icor1031 wrote in post #18023084
I don't know how to handle the pricing, if they're interested. Do I sell for X dollars per image, or commission - and if so, how much? etc.
This really isn't a question anyone can answer for you. It depends on the perceived value of the images and what the local market will bear. For example I sell an unframed print of the local feral cows for what amounts to US$230. A small % of that is donated to a volunteer group that look after the cows and work with the local authorities to protect them. - My subject is one that has local interest and people feel passionate about. Other local photographers sell their prints for the same/slightly less so I am in line with the local market.
Next issue is the artistic quality of the image. My print isn't just a shot of cows. It is a shot that captures the very nature of the feral cows and how they interact with modern Hong Kong and our local town. It has interest beyond "ahhh cute cows". So, do you have technically competent images of animals in a zoo or do you have artistically interesting images of animals interacting or doing something of interest beyond the initial cute factor that would make your images of interest to people when hung on a wall.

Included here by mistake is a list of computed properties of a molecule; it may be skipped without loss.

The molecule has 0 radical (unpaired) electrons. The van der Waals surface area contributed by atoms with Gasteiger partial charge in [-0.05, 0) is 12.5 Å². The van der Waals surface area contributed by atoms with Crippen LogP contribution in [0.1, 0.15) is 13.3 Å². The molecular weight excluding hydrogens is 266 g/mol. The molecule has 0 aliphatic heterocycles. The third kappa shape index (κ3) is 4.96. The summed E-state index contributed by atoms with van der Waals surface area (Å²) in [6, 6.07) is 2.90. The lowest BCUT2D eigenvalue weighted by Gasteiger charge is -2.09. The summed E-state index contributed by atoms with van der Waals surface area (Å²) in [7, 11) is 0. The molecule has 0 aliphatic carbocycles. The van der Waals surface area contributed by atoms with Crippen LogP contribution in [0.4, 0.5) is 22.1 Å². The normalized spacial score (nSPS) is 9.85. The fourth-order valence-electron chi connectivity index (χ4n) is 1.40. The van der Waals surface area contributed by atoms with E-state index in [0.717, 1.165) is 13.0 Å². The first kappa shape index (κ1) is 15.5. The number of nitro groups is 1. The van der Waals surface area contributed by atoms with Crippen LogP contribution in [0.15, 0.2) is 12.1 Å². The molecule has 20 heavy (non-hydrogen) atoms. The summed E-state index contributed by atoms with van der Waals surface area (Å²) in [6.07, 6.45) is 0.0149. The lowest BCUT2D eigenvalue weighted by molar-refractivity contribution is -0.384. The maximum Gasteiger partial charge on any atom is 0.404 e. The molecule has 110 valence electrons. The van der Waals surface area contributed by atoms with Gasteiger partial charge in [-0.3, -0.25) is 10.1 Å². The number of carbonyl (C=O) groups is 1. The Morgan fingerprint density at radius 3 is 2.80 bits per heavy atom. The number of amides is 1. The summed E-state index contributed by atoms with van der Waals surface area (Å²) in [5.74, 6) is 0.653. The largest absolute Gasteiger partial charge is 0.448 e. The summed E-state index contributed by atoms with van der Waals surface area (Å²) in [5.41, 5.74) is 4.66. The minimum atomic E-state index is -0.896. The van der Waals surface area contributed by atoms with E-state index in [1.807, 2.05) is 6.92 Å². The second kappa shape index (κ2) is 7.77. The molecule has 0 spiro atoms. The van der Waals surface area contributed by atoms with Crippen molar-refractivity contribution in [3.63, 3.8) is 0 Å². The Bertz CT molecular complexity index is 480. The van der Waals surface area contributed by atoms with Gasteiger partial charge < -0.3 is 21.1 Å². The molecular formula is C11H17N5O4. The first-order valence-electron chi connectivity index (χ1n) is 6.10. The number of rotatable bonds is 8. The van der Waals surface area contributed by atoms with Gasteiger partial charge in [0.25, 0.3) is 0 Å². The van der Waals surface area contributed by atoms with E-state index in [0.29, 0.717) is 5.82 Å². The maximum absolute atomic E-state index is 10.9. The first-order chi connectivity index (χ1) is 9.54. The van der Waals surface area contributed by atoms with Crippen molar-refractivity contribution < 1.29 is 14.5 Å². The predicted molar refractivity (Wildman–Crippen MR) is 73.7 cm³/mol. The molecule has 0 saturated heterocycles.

Lastly is the issue of business.
1. As mentioned by previous posters the zoo could easily have a photographer take photos if they wanted. So why haven't they? Do they even have the wall space to display/sell prints? Do they have the storage space to store the stock?
2. Businesses like that generally don't do one off deals. They aren't going to want to just buy a few images - they want an on-going revenue stream. They will want you to provide them with a proposal as to how often the images will be refreshed and what happens when, for example they get a new popular animal in.
3. They want product, not work. They are far more likely to say yes if you come to them with a proper business proposal to sell prints, mugs, key-chains that you will supply, rather than you giving them some image files and someone at the zoo having to do the work of having those turned into products.